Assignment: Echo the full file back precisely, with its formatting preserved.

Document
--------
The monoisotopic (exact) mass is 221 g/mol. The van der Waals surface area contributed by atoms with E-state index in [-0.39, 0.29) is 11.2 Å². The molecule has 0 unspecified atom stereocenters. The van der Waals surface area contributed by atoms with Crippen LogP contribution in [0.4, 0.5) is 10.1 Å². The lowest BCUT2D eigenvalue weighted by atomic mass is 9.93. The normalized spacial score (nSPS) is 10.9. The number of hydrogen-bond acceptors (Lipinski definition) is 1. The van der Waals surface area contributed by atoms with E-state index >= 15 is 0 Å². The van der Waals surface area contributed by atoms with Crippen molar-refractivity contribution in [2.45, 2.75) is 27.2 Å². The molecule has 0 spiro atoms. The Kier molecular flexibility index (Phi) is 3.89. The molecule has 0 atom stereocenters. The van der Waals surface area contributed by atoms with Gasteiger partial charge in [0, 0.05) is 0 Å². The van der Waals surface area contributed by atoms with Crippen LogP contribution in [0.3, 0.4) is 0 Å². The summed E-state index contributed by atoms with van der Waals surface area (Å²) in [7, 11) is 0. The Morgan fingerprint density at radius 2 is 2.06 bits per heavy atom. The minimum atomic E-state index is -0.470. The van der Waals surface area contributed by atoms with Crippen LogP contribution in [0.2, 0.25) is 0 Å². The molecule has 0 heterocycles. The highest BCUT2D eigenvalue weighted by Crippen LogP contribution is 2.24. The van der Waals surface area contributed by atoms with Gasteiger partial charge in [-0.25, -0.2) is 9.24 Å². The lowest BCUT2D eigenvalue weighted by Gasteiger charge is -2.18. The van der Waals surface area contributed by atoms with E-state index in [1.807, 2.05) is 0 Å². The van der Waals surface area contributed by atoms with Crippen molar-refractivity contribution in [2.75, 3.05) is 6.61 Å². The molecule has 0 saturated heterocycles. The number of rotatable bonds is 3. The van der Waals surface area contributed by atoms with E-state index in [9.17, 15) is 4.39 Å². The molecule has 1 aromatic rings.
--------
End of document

The monoisotopic (exact) mass is 221 g/mol. The van der Waals surface area contributed by atoms with E-state index in [-0.39, 0.29) is 11.2 Å². The molecule has 0 unspecified atom stereocenters. The van der Waals surface area contributed by atoms with Crippen LogP contribution in [0.4, 0.5) is 10.1 Å². The lowest BCUT2D eigenvalue weighted by atomic mass is 9.93. The normalized spacial score (nSPS) is 10.9. The number of hydrogen-bond acceptors (Lipinski definition) is 1. The van der Waals surface area contributed by atoms with E-state index >= 15 is 0 Å². The van der Waals surface area contributed by atoms with Crippen molar-refractivity contribution in [2.45, 2.75) is 27.2 Å². The molecule has 0 spiro atoms. The Kier molecular flexibility index (Phi) is 3.89. The molecule has 0 atom stereocenters. The van der Waals surface area contributed by atoms with Gasteiger partial charge in [0, 0.05) is 0 Å². The van der Waals surface area contributed by atoms with Crippen LogP contribution in [0.3, 0.4) is 0 Å². The summed E-state index contributed by atoms with van der Waals surface area (Å²) in [7, 11) is 0. The Morgan fingerprint density at radius 2 is 2.06 bits per heavy atom. The minimum atomic E-state index is -0.470. The van der Waals surface area contributed by atoms with Crippen LogP contribution in [0.2, 0.25) is 0 Å². The molecule has 0 heterocycles. The highest BCUT2D eigenvalue weighted by Crippen LogP contribution is 2.24. The van der Waals surface area contributed by atoms with Gasteiger partial charge in [-0.25, -0.2) is 9.24 Å². The lowest BCUT2D eigenvalue weighted by Gasteiger charge is -2.18. The van der Waals surface area contributed by atoms with E-state index in [1.807, 2.05) is 0 Å². The van der Waals surface area contributed by atoms with Crippen molar-refractivity contribution in [2.75, 3.05) is 6.61 Å². The molecule has 0 saturated heterocycles. The number of rotatable bonds is 3. The van der Waals surface area contributed by atoms with E-state index in [9.17, 15) is 4.39 Å². The molecule has 1 aromatic rings.